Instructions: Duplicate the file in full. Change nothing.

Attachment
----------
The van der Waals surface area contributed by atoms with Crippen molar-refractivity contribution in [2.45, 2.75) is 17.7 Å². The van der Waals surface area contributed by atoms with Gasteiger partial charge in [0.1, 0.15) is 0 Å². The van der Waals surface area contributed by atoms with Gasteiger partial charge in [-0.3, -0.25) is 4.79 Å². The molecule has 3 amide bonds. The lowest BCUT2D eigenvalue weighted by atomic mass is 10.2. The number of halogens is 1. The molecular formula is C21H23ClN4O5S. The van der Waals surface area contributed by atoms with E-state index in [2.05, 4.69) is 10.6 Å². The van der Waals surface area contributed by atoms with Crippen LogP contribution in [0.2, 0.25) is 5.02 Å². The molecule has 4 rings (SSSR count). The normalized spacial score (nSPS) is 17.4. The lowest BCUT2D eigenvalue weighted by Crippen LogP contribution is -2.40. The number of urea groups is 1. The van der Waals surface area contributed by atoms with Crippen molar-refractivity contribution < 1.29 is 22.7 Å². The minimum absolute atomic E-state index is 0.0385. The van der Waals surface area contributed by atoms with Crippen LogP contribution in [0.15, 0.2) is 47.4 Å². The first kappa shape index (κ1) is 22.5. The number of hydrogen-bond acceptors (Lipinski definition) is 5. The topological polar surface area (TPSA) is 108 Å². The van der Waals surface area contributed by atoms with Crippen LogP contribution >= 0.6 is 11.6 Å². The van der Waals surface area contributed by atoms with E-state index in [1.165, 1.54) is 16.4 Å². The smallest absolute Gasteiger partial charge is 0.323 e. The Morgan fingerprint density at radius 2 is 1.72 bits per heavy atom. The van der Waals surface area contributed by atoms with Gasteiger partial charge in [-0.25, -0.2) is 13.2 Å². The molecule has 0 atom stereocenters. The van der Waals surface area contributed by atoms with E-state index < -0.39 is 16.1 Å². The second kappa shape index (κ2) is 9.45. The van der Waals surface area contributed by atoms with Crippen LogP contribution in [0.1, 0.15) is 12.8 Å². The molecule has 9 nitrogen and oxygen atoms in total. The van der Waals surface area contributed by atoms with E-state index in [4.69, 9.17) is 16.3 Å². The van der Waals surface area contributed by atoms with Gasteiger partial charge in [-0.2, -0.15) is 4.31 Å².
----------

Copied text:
The van der Waals surface area contributed by atoms with Crippen molar-refractivity contribution in [2.45, 2.75) is 17.7 Å². The van der Waals surface area contributed by atoms with Gasteiger partial charge in [0.1, 0.15) is 0 Å². The van der Waals surface area contributed by atoms with Gasteiger partial charge in [-0.3, -0.25) is 4.79 Å². The molecule has 3 amide bonds. The lowest BCUT2D eigenvalue weighted by atomic mass is 10.2. The number of halogens is 1. The molecular formula is C21H23ClN4O5S. The van der Waals surface area contributed by atoms with E-state index in [2.05, 4.69) is 10.6 Å². The van der Waals surface area contributed by atoms with Crippen LogP contribution in [0.2, 0.25) is 5.02 Å². The molecule has 4 rings (SSSR count). The normalized spacial score (nSPS) is 17.4. The lowest BCUT2D eigenvalue weighted by Crippen LogP contribution is -2.40. The number of urea groups is 1. The van der Waals surface area contributed by atoms with Crippen molar-refractivity contribution < 1.29 is 22.7 Å². The minimum absolute atomic E-state index is 0.0385. The van der Waals surface area contributed by atoms with Crippen LogP contribution in [0.15, 0.2) is 47.4 Å². The first kappa shape index (κ1) is 22.5. The number of hydrogen-bond acceptors (Lipinski definition) is 5. The topological polar surface area (TPSA) is 108 Å². The van der Waals surface area contributed by atoms with Crippen LogP contribution >= 0.6 is 11.6 Å². The van der Waals surface area contributed by atoms with E-state index in [1.165, 1.54) is 16.4 Å². The smallest absolute Gasteiger partial charge is 0.323 e. The Morgan fingerprint density at radius 2 is 1.72 bits per heavy atom. The van der Waals surface area contributed by atoms with Gasteiger partial charge in [-0.25, -0.2) is 13.2 Å². The molecule has 0 atom stereocenters. The van der Waals surface area contributed by atoms with E-state index < -0.39 is 16.1 Å². The second kappa shape index (κ2) is 9.45. The van der Waals surface area contributed by atoms with Crippen LogP contribution in [0.1, 0.15) is 12.8 Å². The molecule has 9 nitrogen and oxygen atoms in total. The van der Waals surface area contributed by atoms with E-state index in [4.69, 9.17) is 16.3 Å². The van der Waals surface area contributed by atoms with Gasteiger partial charge in [-0.2, -0.15) is 4.31 Å².